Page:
THE NEW GOLDEN
As Roberto De Simone's La Gatta Cenerentola (The Cat Cinderella) reaches Edinburgh. Simon Gooch investigates its musical roots in the heat of Naples. while Angelina Grasso reflects with De Simone on the show and itsltist()ryu
blend ofmusic and theatre that must be the root ofthe comic opera that evolved here. The Teatro San Carlo — a short walk from the jumbled balconies of the Spanish Quarter— has just celebrated its 250th anniversary. One ofthe first grand opera houses. it was a rushed job. tacked onto the huge Palazzo Reale and treated by the Bourbons as their private theatre. On the opening night Carlo Ill complained that he had to travel in public to his own theatre and the architect and builders. working like men possessed. hacked a passageway through masonry to the palace. draping it with tapestries and silks in time for the king to process home at the curtain. San ('arlo has a long association with Italian opera.
Works by Verdi, Bellini and
Donizetti were premiered there. When ‘Luisa Miller' was first
performed Verdi was surrounded by
bodyguards to shield him from the stare of a local rival thought to possess the Evil Eye.
Until recently the artistic director was Roberto de Simone. composer of‘La Gatta Cenerentola' - performed at the King's Theatre in Edinburgh this week. He has. chiefly
j through his group Nuova
(‘ompagnia di Canto Popolare
j (NCCP). been singlehandedly
responsible for the rediscovery of a l7th century Golden Age of
l Neapolitan popular song. ‘The ('at
One hot night in April I was sitting in a smoky circus tent in a rundown suburb of Naples listening to BB. King play a long. stately blues. The : unruly Neapolitan audience gave i him a ten-minute standing ovation — only halfway through his set — then spontaneously paid homage by singing the hauntingly pure anthem of the Azzurri (Napoli FC‘) for another ten. The portly King ofthe Blues stood entranced. This was an audience that could pay in kind. Music isn't exactly in the air in Naples — Vespa buzzers and Fiat horns dominate. with a constant trilling ofcaged birds -- but sing-song street cries and the strident badinage that rings around the city's courts and alleys make tip an everyday
From Fona Napoll. an exhibition oldrawlngs olNaples by Simon Gooch. being shown atttie Netherbow Art Gallery. High Street. Until 3 Sept.
6'l‘he rm it); :s Aqu 1988
(‘inderella‘ is the fruit ofelaborate researches — he is also author of studies of religious cults in ("ampania (the region ofNaples)and the Medieval mythologising ofVirgil —
ofthis heritage. Before De Simone the songwriting tradition was almost dead. The Victorian classics for tenor voice (0 Sole Mio. Torne a Surriento )inspired a welterof
romantic and comic songs. but the
trauma of the war. when Naples starved. then the age of'lV and imported pop music did for the city"s traditional entertainers such as the restaurant serenaders and the storytellers ofthe waterfront who related sagas of Saracens and Norman knights. N(‘(‘P began recording songs from rediscovered manuscripts in the early Seventies. mixing Neapolitan dialect and comic mannerisms with the harsher tones ofSpanish and Moorish music and
expressing a boisterous :ind mocking
urban sensibility the voiceofoncof l7th century Europe‘s largest and most worldly cities. Peppc Barra's voice in N('( .P has a Punch-like quality of roguishness and gleeful mayhem. The Neapolitan (‘ommedia dcll’Arte is itselfan amoral story of murder and the evasion of justice. and Pulcinella is a sort of Macbeth of his dav. De Simone. working with his new group Media Aetas. has recently produced a bawdified version of Sti'avinsky's 'l’ulcinella‘ described with relish by the director as ‘a fake'r and a new entertainment "The 0‘) liscessesol l’ulcinella'.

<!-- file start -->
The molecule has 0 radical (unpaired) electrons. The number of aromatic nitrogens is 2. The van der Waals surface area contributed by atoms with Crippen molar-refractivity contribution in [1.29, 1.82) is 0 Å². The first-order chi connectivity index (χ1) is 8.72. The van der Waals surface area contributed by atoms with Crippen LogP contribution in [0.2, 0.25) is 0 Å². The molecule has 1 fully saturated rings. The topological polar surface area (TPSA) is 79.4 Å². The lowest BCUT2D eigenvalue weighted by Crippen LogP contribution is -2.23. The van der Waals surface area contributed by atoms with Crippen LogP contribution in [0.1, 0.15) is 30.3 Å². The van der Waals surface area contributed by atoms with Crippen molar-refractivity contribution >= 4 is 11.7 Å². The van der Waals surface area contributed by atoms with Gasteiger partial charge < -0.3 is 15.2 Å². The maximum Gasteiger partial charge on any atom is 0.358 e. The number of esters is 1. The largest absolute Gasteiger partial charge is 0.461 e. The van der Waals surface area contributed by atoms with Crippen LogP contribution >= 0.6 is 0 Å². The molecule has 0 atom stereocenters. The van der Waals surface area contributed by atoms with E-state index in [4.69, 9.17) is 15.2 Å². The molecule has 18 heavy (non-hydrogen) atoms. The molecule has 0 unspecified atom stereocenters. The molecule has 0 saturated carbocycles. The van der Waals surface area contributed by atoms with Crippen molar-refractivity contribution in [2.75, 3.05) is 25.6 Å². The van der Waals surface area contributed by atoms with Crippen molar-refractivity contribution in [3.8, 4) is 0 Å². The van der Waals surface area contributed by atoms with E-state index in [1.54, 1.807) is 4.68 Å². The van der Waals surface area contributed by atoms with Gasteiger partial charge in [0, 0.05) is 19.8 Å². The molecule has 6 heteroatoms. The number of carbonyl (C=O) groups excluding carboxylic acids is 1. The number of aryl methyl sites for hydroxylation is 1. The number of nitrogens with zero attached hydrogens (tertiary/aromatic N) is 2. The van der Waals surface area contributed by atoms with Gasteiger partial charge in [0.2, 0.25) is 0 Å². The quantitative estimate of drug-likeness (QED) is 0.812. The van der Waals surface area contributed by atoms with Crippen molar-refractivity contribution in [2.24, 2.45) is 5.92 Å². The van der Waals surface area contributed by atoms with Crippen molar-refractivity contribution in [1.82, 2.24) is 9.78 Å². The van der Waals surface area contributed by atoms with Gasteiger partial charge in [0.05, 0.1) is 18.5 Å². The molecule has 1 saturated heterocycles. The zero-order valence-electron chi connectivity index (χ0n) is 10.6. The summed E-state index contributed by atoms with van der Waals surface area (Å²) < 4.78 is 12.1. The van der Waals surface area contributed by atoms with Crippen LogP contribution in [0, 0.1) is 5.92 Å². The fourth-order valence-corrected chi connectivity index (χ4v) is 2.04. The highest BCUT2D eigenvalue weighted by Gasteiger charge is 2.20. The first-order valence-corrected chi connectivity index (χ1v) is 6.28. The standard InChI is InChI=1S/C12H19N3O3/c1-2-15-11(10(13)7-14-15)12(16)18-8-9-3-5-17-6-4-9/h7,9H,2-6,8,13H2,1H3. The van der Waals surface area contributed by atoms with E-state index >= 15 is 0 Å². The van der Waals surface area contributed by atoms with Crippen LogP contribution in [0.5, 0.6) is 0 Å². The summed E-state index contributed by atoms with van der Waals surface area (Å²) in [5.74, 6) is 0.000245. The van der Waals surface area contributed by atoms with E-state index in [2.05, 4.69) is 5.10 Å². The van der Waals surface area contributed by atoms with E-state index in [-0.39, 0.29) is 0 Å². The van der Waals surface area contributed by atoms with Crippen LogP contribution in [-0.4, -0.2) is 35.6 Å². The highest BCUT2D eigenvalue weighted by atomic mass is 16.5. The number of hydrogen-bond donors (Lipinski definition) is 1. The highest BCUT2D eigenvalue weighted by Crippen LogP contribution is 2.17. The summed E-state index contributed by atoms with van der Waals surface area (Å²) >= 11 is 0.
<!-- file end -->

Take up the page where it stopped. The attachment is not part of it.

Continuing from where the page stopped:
De Siinone‘s interest in secular Neapolitan music prer Scarlatti and l’ergolcsi runs parallel to his role as a producer of mainstream opera at Sam
(‘at‘lo and La Scala. In his own attempts to bridge the gap he has juggled elements of both with rock and jazz~ in the Requiem for Pier Paolo l’asolini~ our! in ‘Pulcinella‘. as in la (iatta ( enev‘entolaﬂ achieves a dynamic equilibrium between classical dignity and Neapolitan comic anarchy.
Naples is busy with homegrown performers now. Municipalities fund amateur andsemi professional groups and choirs of superb quality such as the linsemble Vocale di Napoli. the ()uartetto Napoletano or laude Novella Their repertoire is likely to run nimny from church music by Scarlatti to l7th century comic songs w ith animal noises and explosionsto‘l’uniculi bunicula‘ done at tuna“ ay speed. The totic is often purer than l)e Simone's preferred nasality but no less energetic. 'l his is music for the lltc‘ and out in the hot. humid streets the stillll(l\ you'll hear bouncing around are Italian-Aniertcan: the l‘itest Madonna 45.
cooler tegioiis of the eitv
churches and cli tislct's
The ('inderella which is to be presented at the lidinburgh l’estii al bears little resemblance to the story that most of us know it is an enthralling fable in music touching the roots of Neapolitan culture. Since its first performance. l.u (int/u ( ‘eitt'remn/u (The ('at ('inderella) has become a classic of Italian theatre. of which its author is understandably proud. ‘11 is not a translation of a fable; both the text and the music are my original work f savs director Roberto De Simone. A famous composer and lormer artistic director of the San (‘arlo Theatre in Naples. De Simone spent .sey eral years scrupulously studying the popular music and folk traditions of the Naples region before writing l.u (Jul/t1 ( 't'nereitIo/ti. his first theatre piece. The work is based on a story
entitled /.(l (itlllu (.(‘IH‘N'IHU/ll by the |